Journal Issue

International Migration: Who Goes Where?

International Monetary Fund. External Relations Dept.
Published Date:
January 1990
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Contrary to expectations, international migration has failed to decline in recent years and will decline in the next decade at a slower pace than estimated earlier. This movement of people across international boundaries has been spurred by the increasing economic interdependence of countries and the increasing ability of people to move to places where they are assured greater access to economic opportunity.

Net international migration (i.e., the difference between immigrants and emigrants from a country) is estimated to be 1.1 million persons per year over 1985–90 for all receiving countries. Projections for the 1990s, based on revised migration statistics of the World Bank (see box), indicate that total net immigration will decline only gradually to an annual level of 990,000 over 1990–95 and 890,000 over 1995–2000.

The effect of these movements on national population estimates is small for most countries, since international migration is usually the least important component of changes in population size. International migration, however, may have an impact far greater than its absolute size would suggest because of its effects on international monetary remittances, the transfer of skills and knowledge, social change, and political developments.

The United States continues to hold a central position in international migration flows, receiving as many immigrants annually as all other countries in the world put together. An estimated 740,000 immigrants move to the United States permanently each year, including both legal (see chart) and illegal immigrants. Even after subtracting the estimated 160,000 persons who emigrate from the United States annually, the United States still receives 580,000 net immigrants per year. Although net immigration is expected to decline very slightly over time, the United States will actually increase its relative importance as a prime destination for immigrants in the 1990s. Australia and Canada are the next most popular destinations for immigrants, followed by Saudia Arabia and Côte d’Ivoire. No other country has net immigration exceeding 25,000 persons per year.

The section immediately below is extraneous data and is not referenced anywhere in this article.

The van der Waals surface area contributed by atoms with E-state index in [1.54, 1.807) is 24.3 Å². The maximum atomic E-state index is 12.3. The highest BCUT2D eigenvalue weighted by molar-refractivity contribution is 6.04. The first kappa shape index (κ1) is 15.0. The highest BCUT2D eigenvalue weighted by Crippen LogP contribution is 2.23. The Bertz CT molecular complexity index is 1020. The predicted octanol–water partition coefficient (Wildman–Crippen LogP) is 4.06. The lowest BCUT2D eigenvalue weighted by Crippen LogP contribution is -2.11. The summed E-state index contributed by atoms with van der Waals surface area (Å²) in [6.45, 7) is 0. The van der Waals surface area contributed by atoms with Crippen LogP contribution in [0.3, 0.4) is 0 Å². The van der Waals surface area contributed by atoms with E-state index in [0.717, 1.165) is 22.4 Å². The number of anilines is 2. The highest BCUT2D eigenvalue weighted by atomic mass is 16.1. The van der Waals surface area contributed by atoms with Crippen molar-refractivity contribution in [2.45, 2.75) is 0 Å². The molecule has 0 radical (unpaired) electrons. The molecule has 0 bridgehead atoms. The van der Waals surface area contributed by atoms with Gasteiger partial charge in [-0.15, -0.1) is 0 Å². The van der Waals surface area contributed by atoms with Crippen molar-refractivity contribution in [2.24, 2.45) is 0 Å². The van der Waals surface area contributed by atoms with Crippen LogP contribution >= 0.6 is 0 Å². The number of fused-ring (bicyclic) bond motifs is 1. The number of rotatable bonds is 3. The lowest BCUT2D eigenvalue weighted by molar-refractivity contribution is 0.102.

Immigrants come to …

(In thousands)

Source: See box with text.

Note: The countries and territories specified receive the largest totals of net immigrants.

1Tied for tenth place.

Economic considerations still dominate decisions to migrate. More than half of the major receiving countries and territories are in highly developed regions and all but one (Côte d’Ivoire) had per capita GNP of at least $6,900 in 1987. Not surprisingly, the largest source countries of migrants are all in less developed regions (see maps and table). Mexico is by far the largest net exporter of international migrants and its share in migrant flows is expected to increase in the 1990s. Most of the other major countries or territories of origin are in Asia.

These estimates and projections presented must be interpreted with caution, however, due to the inadequacy of data on legal immigration and emigration, and unreliable data on illegal migration, which by its very nature goes unrecorded in official statistics. Moreover, projections of future international migration may fall wide of the mark as a result of major unforeseen economic and political developments. For example, the international migration estimates for the Federal Republic of Germany were made before the German Democratic Republic (East Germany) removed foreign travel restrictions on its citizens. No one could have predicted the rapidity with which the Berlin Wall tumbled in November 1989.

Legal Immigrants Admitted to the United States: Fiscal Years 1900-88

Source: US Immigration and Naturalization Service, Statistical Yearbook, 1988. US Government Printing Office: Washington. DC., 1939 (p. xvi).

Emigrants come from …

(In thousands)

Source: See box with text.

Note: The countries specified have the largest totals of net emigrants.

Despite the uncertainties inherent in international migration estimates and projections for individual countries, the broad outlines of worldwide migration patterns through the end of this century are clear: relatively large numbers of persons will continue to move from less developed to more developed countries. Barring any radical changes in underlying conditions, the United States will continue to function in its important historical role as a nation that welcomes immigrants.

For further reference see “Revised Estimates and Projections of International Migration: 1980–2000,” by Fred Arnold, Policy, Planning and Research Working Paper Number 275, The World Bank, and World Population Projections: 1989–90 Edition by Rodolfo Bulatao, Eduard Bos, Patience Stephens, and My Vu, The World Bank.

Fred Arnold

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